In this article, we are going to discuss How to choose database for Microservices in order to understand data considerations for microservices with learning practices and patterns about Microservices Data Design patterns. And we will use these pattern and practices when designing e-commerce microservice architecture.
By the end of the article, you will learn how to choose database in Microservices Architectures with applying CAP Theorem in Microservices Data Design patterns and principles.
How to Choose a Database for Microservices ?
This really important question and there are several way to understand your database requirements as per microservices.
There are several key points when we decide databases. First of all is the consider the “consistency level” that we need. Do we need Strict consistency or Eventual consistency ? If we are working on banking industry then Strict consistency should use for example debit or withdraw on bank account.
And if we need to Strict consistency, we should select relational databases in order to perform acid in transactional scopes. But mostly if possible we should follow Eventual consistency in microservices architecture in order to gain scalability and high availability.
Another key point is the “high scalability”. If our application need to accommodate millions of request than it should scale fast and easily. But in order to provide this, we should sacrifice strict consistency, because since we distribute the data in different servers, its imposible to make strict consistency due to network partitioning nature.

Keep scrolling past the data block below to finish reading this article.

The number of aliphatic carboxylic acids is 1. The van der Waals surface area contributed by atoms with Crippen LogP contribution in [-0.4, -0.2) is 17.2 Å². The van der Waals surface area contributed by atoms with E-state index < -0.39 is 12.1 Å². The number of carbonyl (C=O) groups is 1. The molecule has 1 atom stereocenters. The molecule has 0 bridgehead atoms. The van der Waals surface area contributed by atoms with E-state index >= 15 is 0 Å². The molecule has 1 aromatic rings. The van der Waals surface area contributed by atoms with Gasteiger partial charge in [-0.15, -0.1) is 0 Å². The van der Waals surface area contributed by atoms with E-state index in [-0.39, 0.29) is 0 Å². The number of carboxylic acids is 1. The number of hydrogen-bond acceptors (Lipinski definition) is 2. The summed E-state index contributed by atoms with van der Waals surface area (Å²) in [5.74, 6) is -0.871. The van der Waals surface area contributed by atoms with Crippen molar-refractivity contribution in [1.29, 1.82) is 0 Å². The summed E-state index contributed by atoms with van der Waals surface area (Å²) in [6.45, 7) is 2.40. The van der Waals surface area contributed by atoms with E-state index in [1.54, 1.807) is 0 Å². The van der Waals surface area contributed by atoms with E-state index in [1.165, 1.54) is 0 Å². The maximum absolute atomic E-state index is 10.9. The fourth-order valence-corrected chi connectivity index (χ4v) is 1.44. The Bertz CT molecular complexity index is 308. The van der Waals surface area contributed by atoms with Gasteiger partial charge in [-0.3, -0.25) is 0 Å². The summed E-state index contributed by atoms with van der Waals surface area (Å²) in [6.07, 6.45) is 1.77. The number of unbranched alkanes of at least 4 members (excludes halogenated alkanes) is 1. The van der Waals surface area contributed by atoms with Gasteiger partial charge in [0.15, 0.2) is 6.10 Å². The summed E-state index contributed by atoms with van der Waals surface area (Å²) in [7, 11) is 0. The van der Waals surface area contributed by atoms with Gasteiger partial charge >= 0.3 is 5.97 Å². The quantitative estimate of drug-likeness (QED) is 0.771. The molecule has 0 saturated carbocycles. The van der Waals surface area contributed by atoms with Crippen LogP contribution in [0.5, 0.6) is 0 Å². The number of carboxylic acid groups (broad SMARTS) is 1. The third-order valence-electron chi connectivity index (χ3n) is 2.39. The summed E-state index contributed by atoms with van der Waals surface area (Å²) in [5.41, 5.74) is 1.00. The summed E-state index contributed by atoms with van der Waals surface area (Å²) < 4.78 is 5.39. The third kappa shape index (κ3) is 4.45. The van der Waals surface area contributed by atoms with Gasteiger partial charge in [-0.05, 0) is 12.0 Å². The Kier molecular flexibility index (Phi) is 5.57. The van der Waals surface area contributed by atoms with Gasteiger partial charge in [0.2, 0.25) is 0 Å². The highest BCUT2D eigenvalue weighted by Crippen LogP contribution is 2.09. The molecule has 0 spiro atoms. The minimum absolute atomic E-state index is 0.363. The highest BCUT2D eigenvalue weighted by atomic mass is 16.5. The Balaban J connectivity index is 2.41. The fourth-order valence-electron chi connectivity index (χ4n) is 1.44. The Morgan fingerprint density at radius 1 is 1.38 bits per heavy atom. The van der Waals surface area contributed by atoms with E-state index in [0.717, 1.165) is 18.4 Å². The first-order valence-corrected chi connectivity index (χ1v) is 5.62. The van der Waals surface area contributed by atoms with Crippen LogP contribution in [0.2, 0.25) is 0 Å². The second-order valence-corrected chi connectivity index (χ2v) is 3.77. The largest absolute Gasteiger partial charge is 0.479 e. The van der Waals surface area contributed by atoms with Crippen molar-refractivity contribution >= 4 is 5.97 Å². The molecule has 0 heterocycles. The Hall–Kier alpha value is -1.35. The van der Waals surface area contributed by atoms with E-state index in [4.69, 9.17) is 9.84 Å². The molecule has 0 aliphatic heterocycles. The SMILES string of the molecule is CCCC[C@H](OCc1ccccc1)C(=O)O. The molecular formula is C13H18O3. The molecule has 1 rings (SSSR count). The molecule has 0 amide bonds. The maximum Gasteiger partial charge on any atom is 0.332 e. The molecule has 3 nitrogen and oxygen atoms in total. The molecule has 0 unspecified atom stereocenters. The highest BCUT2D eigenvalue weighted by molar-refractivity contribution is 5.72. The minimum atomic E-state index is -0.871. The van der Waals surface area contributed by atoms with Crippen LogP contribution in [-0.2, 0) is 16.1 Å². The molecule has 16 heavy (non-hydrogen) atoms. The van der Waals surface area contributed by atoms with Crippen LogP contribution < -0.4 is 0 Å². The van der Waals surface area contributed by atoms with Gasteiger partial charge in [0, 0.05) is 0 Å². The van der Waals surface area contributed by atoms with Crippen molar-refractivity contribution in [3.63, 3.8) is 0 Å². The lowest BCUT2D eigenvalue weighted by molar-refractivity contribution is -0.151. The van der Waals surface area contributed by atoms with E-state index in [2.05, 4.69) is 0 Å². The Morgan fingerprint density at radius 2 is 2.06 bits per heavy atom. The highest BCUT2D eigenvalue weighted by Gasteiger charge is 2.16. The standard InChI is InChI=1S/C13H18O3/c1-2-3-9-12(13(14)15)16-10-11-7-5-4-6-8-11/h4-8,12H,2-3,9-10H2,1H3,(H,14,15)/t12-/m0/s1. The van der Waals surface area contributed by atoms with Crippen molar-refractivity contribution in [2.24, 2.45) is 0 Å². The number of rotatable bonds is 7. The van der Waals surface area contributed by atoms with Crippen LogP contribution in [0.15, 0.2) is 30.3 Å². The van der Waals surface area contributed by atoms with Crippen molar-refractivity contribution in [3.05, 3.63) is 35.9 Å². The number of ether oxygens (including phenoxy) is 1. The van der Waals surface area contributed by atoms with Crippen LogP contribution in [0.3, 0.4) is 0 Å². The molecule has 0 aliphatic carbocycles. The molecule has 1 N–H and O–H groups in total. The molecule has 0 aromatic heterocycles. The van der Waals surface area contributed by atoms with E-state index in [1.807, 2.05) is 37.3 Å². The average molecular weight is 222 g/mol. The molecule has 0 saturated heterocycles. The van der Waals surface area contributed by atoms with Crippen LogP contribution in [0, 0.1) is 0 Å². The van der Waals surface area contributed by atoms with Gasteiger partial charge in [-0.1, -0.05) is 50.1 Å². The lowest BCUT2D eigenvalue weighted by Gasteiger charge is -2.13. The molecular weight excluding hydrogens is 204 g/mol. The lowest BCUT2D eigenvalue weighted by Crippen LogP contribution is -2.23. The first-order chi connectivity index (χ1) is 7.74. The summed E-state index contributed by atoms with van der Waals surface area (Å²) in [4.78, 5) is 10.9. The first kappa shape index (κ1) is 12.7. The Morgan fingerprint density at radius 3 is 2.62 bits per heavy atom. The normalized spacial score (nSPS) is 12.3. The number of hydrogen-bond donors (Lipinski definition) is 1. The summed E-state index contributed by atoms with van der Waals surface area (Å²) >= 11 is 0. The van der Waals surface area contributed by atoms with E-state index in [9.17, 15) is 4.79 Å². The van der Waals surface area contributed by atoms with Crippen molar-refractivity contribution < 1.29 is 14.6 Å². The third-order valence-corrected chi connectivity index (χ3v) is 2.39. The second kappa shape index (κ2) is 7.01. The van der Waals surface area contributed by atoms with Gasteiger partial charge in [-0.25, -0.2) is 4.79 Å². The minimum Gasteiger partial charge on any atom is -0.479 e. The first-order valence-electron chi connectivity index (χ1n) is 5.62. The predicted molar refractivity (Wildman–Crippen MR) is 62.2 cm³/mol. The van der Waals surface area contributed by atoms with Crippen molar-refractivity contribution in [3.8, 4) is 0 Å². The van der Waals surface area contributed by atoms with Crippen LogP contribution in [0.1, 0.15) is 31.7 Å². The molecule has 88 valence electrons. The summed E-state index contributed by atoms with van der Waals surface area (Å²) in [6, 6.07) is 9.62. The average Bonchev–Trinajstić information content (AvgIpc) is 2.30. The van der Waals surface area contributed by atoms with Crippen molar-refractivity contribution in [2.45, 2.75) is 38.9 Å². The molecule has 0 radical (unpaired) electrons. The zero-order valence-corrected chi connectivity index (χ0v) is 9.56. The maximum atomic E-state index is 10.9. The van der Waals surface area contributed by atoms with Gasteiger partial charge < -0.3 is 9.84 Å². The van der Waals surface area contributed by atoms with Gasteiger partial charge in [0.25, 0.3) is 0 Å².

So another key point could be “high availability”. In order to perform “high availability”, we should separate our data center, split them into different nodes and partitions. But again it results to sacrificing consistency.
So as you can see that we have several key points and they result some benefits and drawbacks when we deciding database in microservices architecture.
For combining all these key points, it becomes CAP Theorem that explains better to this situation. So that means, when we try to decide databases in microservices, we should check the CAP Theorem.
Before we Choose a Database for Microservices, we should check the CAP Theorem. The CAP Theorem was found in 1998 by a professor Eric Brewer. This theorem try to prove that in a distributed system, Consistency, Availability, and Partition Tolerance cannot all be achieved at the same time. You can see at the picture, It is usually expressed with this picture.
So according to CAP Theorem, distributed systems should sacrifice between consistency, availability, and partition tolerance. And, any database can only guarantee two of the three concepts; consistency, availability, and partition tolerance.
Now lets start to explain these concepts of CAP Theorem.
Consistency means that if the system get any read request, the data should return last updated value from database under all circumstances. If the data cannot be retrieved, an error should be throw and if data is not up-to-date, then it should never be returned. So, when consistent not provide, the system must block the request until all replicas update.